BOISE – Idaho lawmakers voted Friday to set a budget target for next year even lower than Gov. Butch Otter is now recommending but use more of the federal stimulus money than he recommended to try to save state jobs.
Lawmakers still must set budgets for every state agency, but all the budgets must fit within the target.
The new target, in combination with spending more of the stimulus money, could enable lawmakers to set a budget for next year that cuts public schools by 3.4 percent, rather than the governor’s recommended 6.3 percent. It also could mean a statewide personnel cutback of roughly 3 percent, rather than the 5 percent that Otter favors.
However, it would cut into part or all of the $45 million in stimulus money that Otter wanted to direct into a $15 million boost in the state’s drinking and clean water loan funds and $30 million in additional road projects beyond those already identified. Instead, that money would be used to help balance the state budget, including items the governor proposed funding, and to offset the proposed personnel cuts.
Senate Finance Chairman Dean Cameron, R-Rupert, said he applauds the governor for wanting to create jobs with that money through construction projects, but said he was surprised the governor wanted to spend the entire $45 million that way.
“Those jobs are important, but we also need the existing jobs that we have,” Cameron said.
The Legislature’s joint budget committee approved the new spending target of $2.5 billion on a 19-1 vote after a two-hour debate.
The spending target that lawmakers set largely differs from the governor’s in how it would make use of federal stimulus funds; Otter said Thursday he wanted to bank half of the money that’s coming for public schools against future economic downturns. Lawmakers instead would spend $40 million of that on public schools next year.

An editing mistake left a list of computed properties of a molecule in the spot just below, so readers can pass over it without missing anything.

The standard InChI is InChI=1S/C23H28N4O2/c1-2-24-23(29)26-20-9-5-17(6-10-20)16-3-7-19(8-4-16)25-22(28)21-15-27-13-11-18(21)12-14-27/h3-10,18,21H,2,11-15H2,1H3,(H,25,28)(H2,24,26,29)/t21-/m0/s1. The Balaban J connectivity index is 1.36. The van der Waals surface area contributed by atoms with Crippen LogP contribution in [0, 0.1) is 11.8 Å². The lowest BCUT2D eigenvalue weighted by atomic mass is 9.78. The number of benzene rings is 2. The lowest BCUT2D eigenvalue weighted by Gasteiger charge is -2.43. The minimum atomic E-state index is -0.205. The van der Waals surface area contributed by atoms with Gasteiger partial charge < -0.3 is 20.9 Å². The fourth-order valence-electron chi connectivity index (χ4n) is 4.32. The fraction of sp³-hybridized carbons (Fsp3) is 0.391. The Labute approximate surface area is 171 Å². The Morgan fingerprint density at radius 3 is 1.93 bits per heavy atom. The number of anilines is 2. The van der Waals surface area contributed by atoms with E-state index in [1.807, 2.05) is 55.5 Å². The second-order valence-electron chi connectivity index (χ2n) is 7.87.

The Legislature’s new budget target is $42.3 million below the governor’s latest adjusted revenue target for fiscal year 2010 and about $50 million below the figure the same committee set a month ago, before the stimulus bill passed.
The sole “no” vote came from Rep. Janice McGeachin, R-Idaho Falls, who earlier said she wasn’t ready to vote. “I feel so uneasy being asked to make a decision like that today with all this information being thrown at me,” McGeachin said.
But state Rep. Fred Wood, R-Burley, said, “We do have to move on and get things done, or we’ll be here ’til Christmas. …. We have to make decisions, and those decisions will have repercussions.”
State Sen. Jim Hammond, R-Post Falls, said, “We have had reason after reason to put that off. We need to get done and get out of here, and the first thing we need to do is set that revenue number.”